Dr. Sanjay Gupta, CNN’s top medical correspondent and someone who was once considered by President Obama for the position of Surgeon General, has come out in favor of medical marijuana, reversing his previous position, in an essay titled “Why I Changed My Mind on Weed.” On how marijuana has been portrayed, Gupta writes:
“We have been terribly and systematically misled for nearly 70 years in the United States, and I apologize for my own role in that.”
Gupta describes how he had only given the medical marijuana research a cursory look until recently, but more and more he is finding cases like that of Charlotte Figi, who at the age of 3, “was having 300 [seizures] a week, despite being on seven different medications. Medical marijuana has calmed her brain, limiting her seizures to 2 or 3 per month.”
So why does medical marijuana have such a poor reputation for a drug that can be grown cheaply and is the only recourse for some patients with issues from seizures to glaucoma to nausea from chemotherapy? Sanjay Gupta looked into that as well:
“In my quick running of the numbers, I calculated about 6% of the current U.S. marijuana studies investigate the benefits of medical marijuana. The rest are designed to investigate harm. That imbalance paints a highly distorted picture.”
But why would 94% of marijuana studies focus on harm? Because not all science is done purely for the search of truth. Some is motivated by preserving the profits of pharmaceutical, alcohol, tobacco, private prison and cotton corporations (cotton has a stake here because if weed became legal, industrial hemp would as well, and that would cut into cotton’s market share). Marijuana cannot be patented (because it’s a plant), so big pharma would rather keep it off the market and make us buy their drugs. Big tobacco and alcohol worry about an intoxicant on the market to compete with them, and which can be grown in people’s backyards. Private prisons get paid more based on how many people they are incarcerating, and marijuana arrests (which skew heavily toward African American men), help pack their cells.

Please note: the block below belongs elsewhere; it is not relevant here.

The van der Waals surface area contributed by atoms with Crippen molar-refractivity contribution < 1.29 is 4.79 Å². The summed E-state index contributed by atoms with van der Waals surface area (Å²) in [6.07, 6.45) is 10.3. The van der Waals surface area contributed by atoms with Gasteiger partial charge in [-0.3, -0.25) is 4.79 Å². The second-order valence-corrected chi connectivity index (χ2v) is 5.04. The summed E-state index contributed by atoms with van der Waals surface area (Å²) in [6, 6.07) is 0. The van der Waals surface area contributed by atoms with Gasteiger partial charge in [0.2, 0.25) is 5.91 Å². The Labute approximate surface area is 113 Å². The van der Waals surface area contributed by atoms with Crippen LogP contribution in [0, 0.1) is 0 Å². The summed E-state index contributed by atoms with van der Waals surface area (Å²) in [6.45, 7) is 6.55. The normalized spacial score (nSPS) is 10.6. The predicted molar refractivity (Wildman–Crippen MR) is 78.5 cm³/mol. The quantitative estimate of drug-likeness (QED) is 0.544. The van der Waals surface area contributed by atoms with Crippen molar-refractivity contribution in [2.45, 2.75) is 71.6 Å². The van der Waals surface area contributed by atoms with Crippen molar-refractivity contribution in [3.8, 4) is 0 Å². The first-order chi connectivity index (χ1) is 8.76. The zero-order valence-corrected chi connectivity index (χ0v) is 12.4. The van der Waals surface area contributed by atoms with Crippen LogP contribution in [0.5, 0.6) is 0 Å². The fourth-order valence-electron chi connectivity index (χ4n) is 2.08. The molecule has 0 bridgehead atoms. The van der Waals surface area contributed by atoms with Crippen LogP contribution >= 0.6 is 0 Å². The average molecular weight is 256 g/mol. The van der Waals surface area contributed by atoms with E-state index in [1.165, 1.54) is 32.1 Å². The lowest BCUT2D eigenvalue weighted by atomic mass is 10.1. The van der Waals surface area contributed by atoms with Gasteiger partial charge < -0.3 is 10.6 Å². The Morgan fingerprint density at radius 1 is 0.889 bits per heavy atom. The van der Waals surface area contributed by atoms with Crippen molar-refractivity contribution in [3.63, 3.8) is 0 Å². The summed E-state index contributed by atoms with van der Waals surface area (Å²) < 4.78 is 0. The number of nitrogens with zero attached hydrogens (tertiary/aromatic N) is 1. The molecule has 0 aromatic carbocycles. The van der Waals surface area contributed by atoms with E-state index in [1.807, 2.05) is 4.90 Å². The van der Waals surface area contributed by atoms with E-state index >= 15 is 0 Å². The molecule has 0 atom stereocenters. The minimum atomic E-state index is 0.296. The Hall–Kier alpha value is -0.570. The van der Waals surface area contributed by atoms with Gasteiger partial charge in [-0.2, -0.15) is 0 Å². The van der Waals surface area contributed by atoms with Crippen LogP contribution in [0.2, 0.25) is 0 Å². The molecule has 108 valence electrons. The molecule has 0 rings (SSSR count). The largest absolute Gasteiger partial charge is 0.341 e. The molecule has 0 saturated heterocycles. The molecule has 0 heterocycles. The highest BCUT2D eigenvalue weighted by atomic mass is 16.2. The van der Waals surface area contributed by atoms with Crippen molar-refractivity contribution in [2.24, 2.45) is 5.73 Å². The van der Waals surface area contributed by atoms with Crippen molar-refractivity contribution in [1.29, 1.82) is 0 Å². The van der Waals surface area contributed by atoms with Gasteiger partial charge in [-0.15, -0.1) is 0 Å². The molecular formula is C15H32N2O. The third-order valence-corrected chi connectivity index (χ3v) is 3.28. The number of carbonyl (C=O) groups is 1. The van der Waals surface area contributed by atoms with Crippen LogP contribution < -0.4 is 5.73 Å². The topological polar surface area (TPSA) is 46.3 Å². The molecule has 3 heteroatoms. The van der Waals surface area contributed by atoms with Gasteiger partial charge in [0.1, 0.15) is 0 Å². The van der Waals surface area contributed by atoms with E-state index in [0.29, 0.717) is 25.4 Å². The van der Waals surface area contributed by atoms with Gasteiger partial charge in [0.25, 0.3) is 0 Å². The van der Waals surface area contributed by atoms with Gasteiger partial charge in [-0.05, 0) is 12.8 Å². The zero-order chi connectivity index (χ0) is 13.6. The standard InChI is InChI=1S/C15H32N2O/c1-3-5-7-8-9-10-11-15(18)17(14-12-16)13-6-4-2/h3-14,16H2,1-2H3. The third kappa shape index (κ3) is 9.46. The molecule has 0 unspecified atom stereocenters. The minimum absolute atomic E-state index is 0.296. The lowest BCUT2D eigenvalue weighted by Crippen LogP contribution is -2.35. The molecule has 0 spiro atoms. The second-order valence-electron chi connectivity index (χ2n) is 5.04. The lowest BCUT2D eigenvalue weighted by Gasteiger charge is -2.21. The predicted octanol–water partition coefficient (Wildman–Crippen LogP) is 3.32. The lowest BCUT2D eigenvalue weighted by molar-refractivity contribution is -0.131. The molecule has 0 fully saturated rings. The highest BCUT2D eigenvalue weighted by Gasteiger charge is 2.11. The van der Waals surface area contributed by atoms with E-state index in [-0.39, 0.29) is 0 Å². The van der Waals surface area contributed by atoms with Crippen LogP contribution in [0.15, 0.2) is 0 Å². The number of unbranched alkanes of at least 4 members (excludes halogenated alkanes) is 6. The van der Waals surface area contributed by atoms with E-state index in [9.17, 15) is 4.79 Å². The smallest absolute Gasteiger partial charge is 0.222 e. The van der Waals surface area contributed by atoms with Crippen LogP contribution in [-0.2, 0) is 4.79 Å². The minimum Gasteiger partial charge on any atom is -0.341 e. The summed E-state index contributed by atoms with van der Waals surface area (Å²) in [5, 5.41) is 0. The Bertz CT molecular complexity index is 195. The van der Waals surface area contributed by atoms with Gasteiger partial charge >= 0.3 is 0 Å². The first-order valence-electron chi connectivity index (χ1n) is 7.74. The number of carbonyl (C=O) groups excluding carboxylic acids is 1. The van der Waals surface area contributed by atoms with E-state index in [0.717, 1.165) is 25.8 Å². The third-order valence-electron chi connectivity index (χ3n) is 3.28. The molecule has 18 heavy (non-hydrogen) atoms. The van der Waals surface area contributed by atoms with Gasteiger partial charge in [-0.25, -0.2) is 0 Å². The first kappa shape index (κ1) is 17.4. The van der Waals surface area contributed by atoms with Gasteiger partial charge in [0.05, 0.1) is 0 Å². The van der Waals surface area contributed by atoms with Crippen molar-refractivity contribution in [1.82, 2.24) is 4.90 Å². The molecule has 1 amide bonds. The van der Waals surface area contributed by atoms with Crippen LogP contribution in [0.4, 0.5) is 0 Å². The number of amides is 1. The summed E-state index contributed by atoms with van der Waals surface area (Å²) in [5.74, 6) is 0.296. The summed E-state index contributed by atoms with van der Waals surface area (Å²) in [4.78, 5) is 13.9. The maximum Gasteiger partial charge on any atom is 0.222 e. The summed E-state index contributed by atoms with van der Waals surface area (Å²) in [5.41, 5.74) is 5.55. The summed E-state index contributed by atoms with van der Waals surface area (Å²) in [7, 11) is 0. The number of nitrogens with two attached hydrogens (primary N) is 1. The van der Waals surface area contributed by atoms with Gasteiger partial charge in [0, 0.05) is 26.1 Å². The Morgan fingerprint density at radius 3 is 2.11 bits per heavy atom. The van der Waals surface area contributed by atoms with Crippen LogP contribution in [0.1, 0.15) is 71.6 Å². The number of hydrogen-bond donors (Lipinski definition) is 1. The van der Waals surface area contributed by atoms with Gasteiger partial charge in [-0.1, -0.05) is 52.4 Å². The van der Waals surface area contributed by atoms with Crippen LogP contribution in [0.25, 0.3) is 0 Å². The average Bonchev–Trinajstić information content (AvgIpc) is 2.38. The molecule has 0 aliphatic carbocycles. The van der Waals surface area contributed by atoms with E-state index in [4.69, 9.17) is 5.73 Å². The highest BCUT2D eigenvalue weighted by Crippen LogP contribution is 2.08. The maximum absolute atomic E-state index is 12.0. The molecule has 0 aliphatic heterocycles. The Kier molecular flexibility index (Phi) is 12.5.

Gupta does not get into all of that, but the profit motive is an important piece in understanding the messaging around marijuana. What Gupta does discuss is the real harm associated with marijuana. It can affect people’s cognitive abilities, and even lower IQ long-term in regular teenage users. However, Gupta explains that marijuana’s harmful properties have been grossly overstated, and the harm done by prescription drugs has been swept under the carpet:
Most frightening to me is that someone dies in the United States every 19 minutes from a prescription drug overdose, mostly accidental. Every 19 minutes. It is a horrifying statistic. As much as I searched, I could not find a documented case of death from marijuana overdose.
Marijuana has endured a defamation campaign for the last 70 years, and is finally being accepted by the American public again, and not a moment too soon. Our police and judges have much more important things to worry about.